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I would like $dir and everything underneath it to be read only. How can I set this using Perl?

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3 Answers 3

up vote 8 down vote accepted

You could do this with a combination of File::Find and chmod (see perldoc -f chmod):

use File::Find;

sub wanted
    my $perm = -d $File::Find::name ? 0555 : 0444;
    chmod $perm, $File::Find::name;
find(\&wanted, $dir);
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Use this one. Better than mine. –  Cfreak Sep 17 '10 at 19:32
Should that be: chmod 0555, $File::Find::name; –  Russell Gallop Dec 20 '11 at 17:31
This sets both directories and files to 555. While that's ok for a directory, you're probably not going to want all your files executable. I think I'd try the shell commands given one of the other answers. –  Jistanidiot Oct 8 '12 at 14:57
@Jistanidiot: good catch; I've updated my answer so only directories get the +x bit. –  Ether Oct 15 '12 at 18:00
system("chmod", "--recursive", "a-w", $dir) == 0
  or warn "$0: chmod exited " . ($? >> 8);
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Untested but it should work. Note your directories themselves have to stay executable


sub set_perms {
     my $dir = shift;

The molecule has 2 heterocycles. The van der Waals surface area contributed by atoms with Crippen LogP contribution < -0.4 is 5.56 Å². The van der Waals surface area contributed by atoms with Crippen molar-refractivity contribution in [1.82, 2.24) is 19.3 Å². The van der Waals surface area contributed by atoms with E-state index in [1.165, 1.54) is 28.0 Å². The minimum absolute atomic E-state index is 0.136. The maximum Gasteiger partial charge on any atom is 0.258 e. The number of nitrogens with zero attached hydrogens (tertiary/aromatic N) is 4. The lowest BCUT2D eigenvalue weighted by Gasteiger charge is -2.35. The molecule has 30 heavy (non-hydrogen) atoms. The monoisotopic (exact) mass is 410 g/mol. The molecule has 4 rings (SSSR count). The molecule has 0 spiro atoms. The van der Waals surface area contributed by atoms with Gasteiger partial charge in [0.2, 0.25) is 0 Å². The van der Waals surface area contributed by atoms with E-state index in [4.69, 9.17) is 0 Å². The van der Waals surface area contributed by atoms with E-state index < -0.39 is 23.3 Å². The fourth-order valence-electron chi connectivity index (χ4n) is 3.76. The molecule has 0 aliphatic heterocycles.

opendir(my $dh, $dir) or die $!;
     while( (my $entry = readdir($dh) ) != undef ) {
          next if $entry =~ /^\.\.?$/;
          if( -d "$dir/$entry" ) {
              chmod(0555, "$dir/$entry");
          else {

              chmod(0444, "$dir/$entry");

Of course you could execute a shell command from Perl as well:

system("find $dir -type f | xargs chmod 444");
system("find $dir -type d | xargs chmod 555");

I use xargs in case you have a lot of entries.

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If you're using the shell, chmod -R is usually easiest. –  Ether Sep 17 '10 at 19:37
@Ether - the problem with chmod -R is that you cannot distinguish between directories and regular files. You would have to set all files to executable which could be a security risk. –  Cfreak Sep 19 '10 at 2:37

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